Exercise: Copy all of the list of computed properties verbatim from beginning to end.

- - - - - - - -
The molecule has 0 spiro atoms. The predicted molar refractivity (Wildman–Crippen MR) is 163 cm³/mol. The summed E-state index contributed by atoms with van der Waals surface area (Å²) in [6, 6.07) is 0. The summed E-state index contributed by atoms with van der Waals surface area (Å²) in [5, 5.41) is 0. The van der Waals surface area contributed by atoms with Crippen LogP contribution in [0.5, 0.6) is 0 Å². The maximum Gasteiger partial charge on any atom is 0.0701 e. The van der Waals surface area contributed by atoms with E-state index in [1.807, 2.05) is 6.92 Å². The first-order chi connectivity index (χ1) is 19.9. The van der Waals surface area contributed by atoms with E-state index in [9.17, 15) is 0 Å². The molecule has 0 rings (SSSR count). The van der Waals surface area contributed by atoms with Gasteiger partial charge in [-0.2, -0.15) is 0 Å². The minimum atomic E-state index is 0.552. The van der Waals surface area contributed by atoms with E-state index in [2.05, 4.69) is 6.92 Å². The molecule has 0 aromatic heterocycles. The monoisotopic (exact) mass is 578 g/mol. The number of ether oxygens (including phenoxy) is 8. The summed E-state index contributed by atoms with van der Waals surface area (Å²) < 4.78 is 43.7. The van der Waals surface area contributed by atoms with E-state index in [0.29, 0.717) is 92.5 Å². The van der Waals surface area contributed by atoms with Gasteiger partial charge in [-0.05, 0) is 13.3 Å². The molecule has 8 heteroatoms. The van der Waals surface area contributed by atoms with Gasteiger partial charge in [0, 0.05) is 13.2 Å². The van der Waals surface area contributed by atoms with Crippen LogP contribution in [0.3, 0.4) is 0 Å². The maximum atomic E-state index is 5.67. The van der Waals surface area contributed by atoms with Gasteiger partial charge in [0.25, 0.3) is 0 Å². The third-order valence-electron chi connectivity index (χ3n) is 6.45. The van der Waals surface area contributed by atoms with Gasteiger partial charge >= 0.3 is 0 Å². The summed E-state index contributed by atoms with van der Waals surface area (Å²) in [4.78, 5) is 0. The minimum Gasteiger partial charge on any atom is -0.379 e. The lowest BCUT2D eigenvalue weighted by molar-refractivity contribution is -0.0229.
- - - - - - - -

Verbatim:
The molecule has 0 spiro atoms. The predicted molar refractivity (Wildman–Crippen MR) is 163 cm³/mol. The summed E-state index contributed by atoms with van der Waals surface area (Å²) in [6, 6.07) is 0. The summed E-state index contributed by atoms with van der Waals surface area (Å²) in [5, 5.41) is 0. The van der Waals surface area contributed by atoms with Crippen LogP contribution in [0.5, 0.6) is 0 Å². The maximum Gasteiger partial charge on any atom is 0.0701 e. The van der Waals surface area contributed by atoms with E-state index in [1.807, 2.05) is 6.92 Å². The first-order chi connectivity index (χ1) is 19.9. The van der Waals surface area contributed by atoms with E-state index in [9.17, 15) is 0 Å². The molecule has 0 rings (SSSR count). The van der Waals surface area contributed by atoms with Gasteiger partial charge in [-0.2, -0.15) is 0 Å². The minimum atomic E-state index is 0.552. The van der Waals surface area contributed by atoms with E-state index in [2.05, 4.69) is 6.92 Å². The molecule has 0 aromatic heterocycles. The monoisotopic (exact) mass is 578 g/mol. The number of ether oxygens (including phenoxy) is 8. The summed E-state index contributed by atoms with van der Waals surface area (Å²) < 4.78 is 43.7. The van der Waals surface area contributed by atoms with E-state index in [0.29, 0.717) is 92.5 Å². The van der Waals surface area contributed by atoms with Gasteiger partial charge in [-0.05, 0) is 13.3 Å². The molecule has 8 heteroatoms. The van der Waals surface area contributed by atoms with Gasteiger partial charge in [0, 0.05) is 13.2 Å². The van der Waals surface area contributed by atoms with Crippen LogP contribution in [0.3, 0.4) is 0 Å². The maximum atomic E-state index is 5.67. The van der Waals surface area contributed by atoms with Gasteiger partial charge in [0.25, 0.3) is 0 Å². The third-order valence-electron chi connectivity index (χ3n) is 6.45. The van der Waals surface area contributed by atoms with Gasteiger partial charge >= 0.3 is 0 Å². The summed E-state index contributed by atoms with van der Waals surface area (Å²) in [4.78, 5) is 0. The minimum Gasteiger partial charge on any atom is -0.379 e. The lowest BCUT2D eigenvalue weighted by molar-refractivity contribution is -0.0229.